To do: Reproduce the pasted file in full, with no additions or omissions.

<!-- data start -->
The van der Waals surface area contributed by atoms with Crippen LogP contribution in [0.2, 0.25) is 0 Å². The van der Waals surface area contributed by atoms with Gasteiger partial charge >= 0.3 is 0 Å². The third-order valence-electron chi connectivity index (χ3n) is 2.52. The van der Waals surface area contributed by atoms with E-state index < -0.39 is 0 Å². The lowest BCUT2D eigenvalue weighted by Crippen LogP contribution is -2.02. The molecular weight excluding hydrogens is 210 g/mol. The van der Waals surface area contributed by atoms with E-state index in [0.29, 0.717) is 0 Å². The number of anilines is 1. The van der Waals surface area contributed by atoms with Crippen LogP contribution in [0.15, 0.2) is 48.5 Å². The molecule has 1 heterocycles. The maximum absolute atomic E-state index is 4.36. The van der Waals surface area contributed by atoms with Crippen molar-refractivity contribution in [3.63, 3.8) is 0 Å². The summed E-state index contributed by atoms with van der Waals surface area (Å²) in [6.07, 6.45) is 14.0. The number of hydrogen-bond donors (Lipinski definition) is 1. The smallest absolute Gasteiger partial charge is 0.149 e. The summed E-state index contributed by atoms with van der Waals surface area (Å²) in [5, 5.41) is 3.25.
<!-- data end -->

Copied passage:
The van der Waals surface area contributed by atoms with Crippen LogP contribution in [0.2, 0.25) is 0 Å². The van der Waals surface area contributed by atoms with Gasteiger partial charge >= 0.3 is 0 Å². The third-order valence-electron chi connectivity index (χ3n) is 2.52. The van der Waals surface area contributed by atoms with E-state index < -0.39 is 0 Å². The lowest BCUT2D eigenvalue weighted by Crippen LogP contribution is -2.02. The molecular weight excluding hydrogens is 210 g/mol. The van der Waals surface area contributed by atoms with E-state index in [0.29, 0.717) is 0 Å². The number of anilines is 1. The van der Waals surface area contributed by atoms with Crippen LogP contribution in [0.15, 0.2) is 48.5 Å². The molecule has 1 heterocycles. The maximum absolute atomic E-state index is 4.36. The van der Waals surface area contributed by atoms with Crippen molar-refractivity contribution in [3.63, 3.8) is 0 Å². The summed E-state index contributed by atoms with van der Waals surface area (Å²) in [6.07, 6.45) is 14.0. The number of hydrogen-bond donors (Lipinski definition) is 1. The smallest absolute Gasteiger partial charge is 0.149 e. The summed E-state index contributed by atoms with van der Waals surface area (Å²) in [5, 5.41) is 3.25.